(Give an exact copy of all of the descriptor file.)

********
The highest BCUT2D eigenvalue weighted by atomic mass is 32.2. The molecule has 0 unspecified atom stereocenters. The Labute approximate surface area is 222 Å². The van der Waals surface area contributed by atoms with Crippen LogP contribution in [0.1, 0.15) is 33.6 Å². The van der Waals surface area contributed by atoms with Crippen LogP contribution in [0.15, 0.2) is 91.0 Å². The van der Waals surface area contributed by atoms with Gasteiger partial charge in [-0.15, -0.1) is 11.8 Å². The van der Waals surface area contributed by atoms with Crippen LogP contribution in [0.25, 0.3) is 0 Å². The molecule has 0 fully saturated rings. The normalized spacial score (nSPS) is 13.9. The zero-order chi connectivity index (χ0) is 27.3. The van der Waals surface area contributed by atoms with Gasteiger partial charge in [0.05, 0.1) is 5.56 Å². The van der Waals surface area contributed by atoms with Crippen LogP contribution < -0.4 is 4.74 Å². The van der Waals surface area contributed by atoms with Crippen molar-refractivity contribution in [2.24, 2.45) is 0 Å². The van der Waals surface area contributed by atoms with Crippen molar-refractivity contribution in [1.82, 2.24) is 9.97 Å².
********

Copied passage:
The highest BCUT2D eigenvalue weighted by atomic mass is 32.2. The molecule has 0 unspecified atom stereocenters. The Labute approximate surface area is 222 Å². The van der Waals surface area contributed by atoms with Crippen LogP contribution in [0.1, 0.15) is 33.6 Å². The van der Waals surface area contributed by atoms with Crippen LogP contribution in [0.15, 0.2) is 91.0 Å². The van der Waals surface area contributed by atoms with Gasteiger partial charge in [-0.15, -0.1) is 11.8 Å². The van der Waals surface area contributed by atoms with Crippen LogP contribution in [0.25, 0.3) is 0 Å². The molecule has 0 fully saturated rings. The normalized spacial score (nSPS) is 13.9. The zero-order chi connectivity index (χ0) is 27.3. The van der Waals surface area contributed by atoms with Gasteiger partial charge in [0.05, 0.1) is 5.56 Å². The van der Waals surface area contributed by atoms with Crippen LogP contribution < -0.4 is 4.74 Å². The van der Waals surface area contributed by atoms with Crippen molar-refractivity contribution in [2.24, 2.45) is 0 Å². The van der Waals surface area contributed by atoms with Crippen molar-refractivity contribution in [1.82, 2.24) is 9.97 Å².